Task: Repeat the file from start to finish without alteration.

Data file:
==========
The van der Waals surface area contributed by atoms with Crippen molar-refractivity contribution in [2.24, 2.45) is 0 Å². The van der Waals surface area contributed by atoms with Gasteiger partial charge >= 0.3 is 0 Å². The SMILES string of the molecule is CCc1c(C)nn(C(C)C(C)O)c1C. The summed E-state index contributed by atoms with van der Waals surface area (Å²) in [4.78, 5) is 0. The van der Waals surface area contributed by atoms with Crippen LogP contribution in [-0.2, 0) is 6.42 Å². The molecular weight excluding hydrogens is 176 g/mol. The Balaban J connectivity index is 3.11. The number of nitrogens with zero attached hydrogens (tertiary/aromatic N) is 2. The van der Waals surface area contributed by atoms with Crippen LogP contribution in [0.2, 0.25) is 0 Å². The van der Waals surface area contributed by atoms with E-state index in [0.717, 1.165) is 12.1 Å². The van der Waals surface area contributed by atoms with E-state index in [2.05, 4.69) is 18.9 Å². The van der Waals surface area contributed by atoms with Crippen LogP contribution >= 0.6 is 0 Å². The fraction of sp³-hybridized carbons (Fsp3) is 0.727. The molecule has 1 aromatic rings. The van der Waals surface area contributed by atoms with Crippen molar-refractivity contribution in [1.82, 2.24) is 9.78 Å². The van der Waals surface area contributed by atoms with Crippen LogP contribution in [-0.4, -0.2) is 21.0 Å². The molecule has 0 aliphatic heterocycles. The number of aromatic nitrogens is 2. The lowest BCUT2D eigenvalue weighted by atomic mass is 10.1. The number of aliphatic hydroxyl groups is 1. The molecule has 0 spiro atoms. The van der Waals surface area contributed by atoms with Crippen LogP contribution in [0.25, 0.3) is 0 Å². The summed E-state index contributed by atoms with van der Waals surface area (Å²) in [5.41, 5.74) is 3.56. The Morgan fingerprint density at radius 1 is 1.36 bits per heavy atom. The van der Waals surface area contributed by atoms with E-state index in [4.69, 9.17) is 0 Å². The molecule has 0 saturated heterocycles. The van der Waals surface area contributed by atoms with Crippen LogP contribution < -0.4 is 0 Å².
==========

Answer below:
The van der Waals surface area contributed by atoms with Crippen molar-refractivity contribution in [2.24, 2.45) is 0 Å². The van der Waals surface area contributed by atoms with Gasteiger partial charge >= 0.3 is 0 Å². The SMILES string of the molecule is CCc1c(C)nn(C(C)C(C)O)c1C. The summed E-state index contributed by atoms with van der Waals surface area (Å²) in [4.78, 5) is 0. The van der Waals surface area contributed by atoms with Crippen LogP contribution in [-0.2, 0) is 6.42 Å². The molecular weight excluding hydrogens is 176 g/mol. The Balaban J connectivity index is 3.11. The number of nitrogens with zero attached hydrogens (tertiary/aromatic N) is 2. The van der Waals surface area contributed by atoms with Crippen LogP contribution in [0.2, 0.25) is 0 Å². The van der Waals surface area contributed by atoms with E-state index in [0.717, 1.165) is 12.1 Å². The van der Waals surface area contributed by atoms with E-state index in [2.05, 4.69) is 18.9 Å². The van der Waals surface area contributed by atoms with Crippen LogP contribution >= 0.6 is 0 Å². The fraction of sp³-hybridized carbons (Fsp3) is 0.727. The molecule has 1 aromatic rings. The van der Waals surface area contributed by atoms with Crippen molar-refractivity contribution in [1.82, 2.24) is 9.78 Å². The van der Waals surface area contributed by atoms with Crippen LogP contribution in [-0.4, -0.2) is 21.0 Å². The molecule has 0 aliphatic heterocycles. The number of aromatic nitrogens is 2. The lowest BCUT2D eigenvalue weighted by atomic mass is 10.1. The number of aliphatic hydroxyl groups is 1. The molecule has 0 spiro atoms. The van der Waals surface area contributed by atoms with Crippen LogP contribution in [0.25, 0.3) is 0 Å². The summed E-state index contributed by atoms with van der Waals surface area (Å²) in [5.41, 5.74) is 3.56. The Morgan fingerprint density at radius 1 is 1.36 bits per heavy atom. The van der Waals surface area contributed by atoms with E-state index in [4.69, 9.17) is 0 Å². The molecule has 0 saturated heterocycles. The van der Waals surface area contributed by atoms with Crippen LogP contribution < -0.4 is 0 Å².